Tuesday, December 13, 2011

Tips For Tuesday - Don't Be a Birthday Girl

In this post I want to talk about one of the most important things you need to establish in the beginning of your script.

I’m talking about tone.

What is it? I’ve never heard or read a satisfactory definition with respect to screenwriting. All I can do is tell you that tone and genre are inextricably linked. They’re not exactly the same, simply because there can be different shades of tone in the same genre. But you can’t talk about tone without talking about genre. The best way I can describe tone is to say that it the manner in which genre is expressed.

For example, if you are writing a comedy, you obviously don’t want your writing to be somber and serious. This applies both to the description and dialogue. By the same token, if you are writing a drama, you don’t want your tone to be light and comical.

To me there are two important requirements with respect to tone. First, you must establish it in the first act. As I suggested in an earlier post, it's best to do it in your opening scene. It’s what the reader sees first. Remember, readers doing coverage on your script don’t know what your genre is when they pick up your screenplay. The title may give them some idea, but that isn’t always the case. So it’s imperative for you to let them know early on what type of story you’re telling. The best place to do that is in your first ten pages.

The second requirement carries this notion a bit further. You have to be consistent with your tone. This means both in the first ten pages as well as throughout the screenplay. If you set the proper tone for your genre in your opening but then go on to switch to something inconsistent with that tone, you’ll confuse the reader. As I always say, it’s death to your script if you confuse the reader.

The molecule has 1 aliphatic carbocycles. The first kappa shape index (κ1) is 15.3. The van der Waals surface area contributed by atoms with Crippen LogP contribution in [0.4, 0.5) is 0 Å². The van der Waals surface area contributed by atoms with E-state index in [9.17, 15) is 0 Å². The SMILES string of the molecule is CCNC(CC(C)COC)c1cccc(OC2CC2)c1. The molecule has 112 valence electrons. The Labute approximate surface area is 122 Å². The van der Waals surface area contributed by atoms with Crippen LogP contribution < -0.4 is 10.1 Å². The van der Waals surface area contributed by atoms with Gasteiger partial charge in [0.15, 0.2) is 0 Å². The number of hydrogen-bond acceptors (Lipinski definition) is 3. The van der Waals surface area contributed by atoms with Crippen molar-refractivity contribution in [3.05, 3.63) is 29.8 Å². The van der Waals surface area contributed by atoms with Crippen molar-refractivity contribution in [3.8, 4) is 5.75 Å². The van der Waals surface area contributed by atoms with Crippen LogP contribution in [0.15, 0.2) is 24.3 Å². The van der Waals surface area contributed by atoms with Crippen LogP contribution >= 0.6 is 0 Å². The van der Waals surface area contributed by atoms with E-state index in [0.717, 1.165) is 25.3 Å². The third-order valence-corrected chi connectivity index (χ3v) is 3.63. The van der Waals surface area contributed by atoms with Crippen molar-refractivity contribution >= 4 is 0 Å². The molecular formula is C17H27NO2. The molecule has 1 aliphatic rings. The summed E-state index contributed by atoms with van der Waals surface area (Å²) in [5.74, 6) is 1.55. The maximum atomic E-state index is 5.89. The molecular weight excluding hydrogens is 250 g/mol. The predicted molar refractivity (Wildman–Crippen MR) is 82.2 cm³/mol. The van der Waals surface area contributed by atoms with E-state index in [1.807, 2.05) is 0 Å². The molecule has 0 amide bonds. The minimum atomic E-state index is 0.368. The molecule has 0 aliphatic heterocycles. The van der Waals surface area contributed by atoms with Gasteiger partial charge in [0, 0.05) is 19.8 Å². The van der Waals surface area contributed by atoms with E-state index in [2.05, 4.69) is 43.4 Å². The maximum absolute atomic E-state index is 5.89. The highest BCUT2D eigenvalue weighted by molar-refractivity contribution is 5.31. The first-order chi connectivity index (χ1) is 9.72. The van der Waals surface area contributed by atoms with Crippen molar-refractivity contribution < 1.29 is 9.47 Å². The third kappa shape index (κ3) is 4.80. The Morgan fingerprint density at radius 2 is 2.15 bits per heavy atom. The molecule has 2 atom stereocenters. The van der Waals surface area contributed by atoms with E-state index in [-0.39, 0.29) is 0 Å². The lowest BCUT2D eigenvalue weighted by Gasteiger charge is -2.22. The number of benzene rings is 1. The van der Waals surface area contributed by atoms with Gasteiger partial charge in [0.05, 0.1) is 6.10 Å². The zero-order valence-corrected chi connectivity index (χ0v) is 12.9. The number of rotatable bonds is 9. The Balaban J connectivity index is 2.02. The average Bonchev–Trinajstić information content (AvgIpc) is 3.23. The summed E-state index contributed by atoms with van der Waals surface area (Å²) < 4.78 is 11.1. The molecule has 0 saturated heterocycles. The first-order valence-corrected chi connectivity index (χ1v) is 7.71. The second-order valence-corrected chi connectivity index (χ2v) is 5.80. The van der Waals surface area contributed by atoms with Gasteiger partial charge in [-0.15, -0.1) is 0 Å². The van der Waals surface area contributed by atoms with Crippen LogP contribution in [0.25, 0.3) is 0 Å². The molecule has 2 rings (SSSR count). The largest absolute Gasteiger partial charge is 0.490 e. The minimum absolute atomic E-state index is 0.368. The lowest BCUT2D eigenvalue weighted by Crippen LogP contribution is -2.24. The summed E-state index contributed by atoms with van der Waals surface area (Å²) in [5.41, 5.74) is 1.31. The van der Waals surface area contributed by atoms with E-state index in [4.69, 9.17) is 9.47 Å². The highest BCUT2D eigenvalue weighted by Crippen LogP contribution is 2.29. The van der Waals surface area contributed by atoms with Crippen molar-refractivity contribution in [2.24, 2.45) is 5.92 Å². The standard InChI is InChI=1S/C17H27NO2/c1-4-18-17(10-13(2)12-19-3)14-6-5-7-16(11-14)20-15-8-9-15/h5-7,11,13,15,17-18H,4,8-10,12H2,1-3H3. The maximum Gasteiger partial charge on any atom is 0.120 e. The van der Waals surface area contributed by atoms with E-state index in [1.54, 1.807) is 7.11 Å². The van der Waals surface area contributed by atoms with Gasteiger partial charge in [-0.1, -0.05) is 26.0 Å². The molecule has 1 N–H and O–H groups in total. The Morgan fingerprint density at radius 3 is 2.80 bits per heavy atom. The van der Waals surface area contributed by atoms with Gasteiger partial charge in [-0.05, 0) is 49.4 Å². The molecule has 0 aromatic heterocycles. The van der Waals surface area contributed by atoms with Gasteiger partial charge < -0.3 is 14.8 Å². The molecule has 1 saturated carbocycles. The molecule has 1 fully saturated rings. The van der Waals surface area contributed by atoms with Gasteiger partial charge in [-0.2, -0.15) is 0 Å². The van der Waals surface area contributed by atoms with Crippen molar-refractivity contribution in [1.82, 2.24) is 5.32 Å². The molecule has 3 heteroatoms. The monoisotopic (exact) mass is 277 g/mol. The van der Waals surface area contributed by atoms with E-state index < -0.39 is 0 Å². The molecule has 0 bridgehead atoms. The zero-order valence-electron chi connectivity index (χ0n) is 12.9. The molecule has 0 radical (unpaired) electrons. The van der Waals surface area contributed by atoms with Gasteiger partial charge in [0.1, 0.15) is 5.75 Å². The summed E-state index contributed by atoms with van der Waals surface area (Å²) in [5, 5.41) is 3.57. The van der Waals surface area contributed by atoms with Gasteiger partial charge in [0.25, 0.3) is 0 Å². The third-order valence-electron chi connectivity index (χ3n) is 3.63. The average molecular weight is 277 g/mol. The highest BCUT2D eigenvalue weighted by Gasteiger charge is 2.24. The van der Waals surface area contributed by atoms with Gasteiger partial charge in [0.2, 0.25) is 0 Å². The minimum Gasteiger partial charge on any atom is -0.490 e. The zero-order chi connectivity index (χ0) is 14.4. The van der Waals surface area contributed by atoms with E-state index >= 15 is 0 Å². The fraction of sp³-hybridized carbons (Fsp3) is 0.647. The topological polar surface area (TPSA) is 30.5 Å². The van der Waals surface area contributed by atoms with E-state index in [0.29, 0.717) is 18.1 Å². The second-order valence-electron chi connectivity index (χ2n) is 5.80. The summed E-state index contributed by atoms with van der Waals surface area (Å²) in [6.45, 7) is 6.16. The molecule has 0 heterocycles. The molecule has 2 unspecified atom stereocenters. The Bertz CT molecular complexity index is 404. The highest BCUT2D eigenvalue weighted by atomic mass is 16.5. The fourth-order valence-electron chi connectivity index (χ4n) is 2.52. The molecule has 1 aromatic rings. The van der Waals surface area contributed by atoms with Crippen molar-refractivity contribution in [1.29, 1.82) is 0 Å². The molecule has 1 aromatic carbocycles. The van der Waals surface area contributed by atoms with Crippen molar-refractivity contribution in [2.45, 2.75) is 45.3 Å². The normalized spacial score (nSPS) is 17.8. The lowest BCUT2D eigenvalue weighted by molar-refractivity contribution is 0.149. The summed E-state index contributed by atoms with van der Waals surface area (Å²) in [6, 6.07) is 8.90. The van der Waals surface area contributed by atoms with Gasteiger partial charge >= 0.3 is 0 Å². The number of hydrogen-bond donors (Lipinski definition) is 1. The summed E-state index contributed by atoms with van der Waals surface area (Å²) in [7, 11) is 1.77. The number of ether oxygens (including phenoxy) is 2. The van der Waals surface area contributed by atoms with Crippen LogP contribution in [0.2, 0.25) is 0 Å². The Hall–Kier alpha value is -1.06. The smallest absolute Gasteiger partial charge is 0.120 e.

Consistency throughout the script does not mean that you can’t ever deviate. For instance, in just about every drama, there are light moments. Laughs even. Think of The King’s Speech or The Social Network. I guarantee you laughed a time or two in each of those films. And yet neither of those could be categorized as comedies. However, what you want to avoid is going overboard with the laughs taking over a drama or pathos taking over a comedy.

I can’t give you many examples of films where this happened, for the simple reason that professional film makers know this and don’t make this mistake. Which is why you shouldn’t either.

The best example I can come up with is a 2001 British film entitled Birthday Girl starring Nicole Kidman and Ben Chaplin (whatever happened to him?). Birthday Girl is the story of a lonely guy who orders a Russian mail order bride. It starts out quite comical and light. Then somewhere around tha halfway mark, it gets more serious and dark. Finally, it turns into a thriller. It’s almost unsettling to watch, which is probably why it didn’t even make half its budget back at the box office.

So remember, set your tone early and stay consistent throughout. An occasional change-up is acceptable, just don’t turn into a Birthday Girl.

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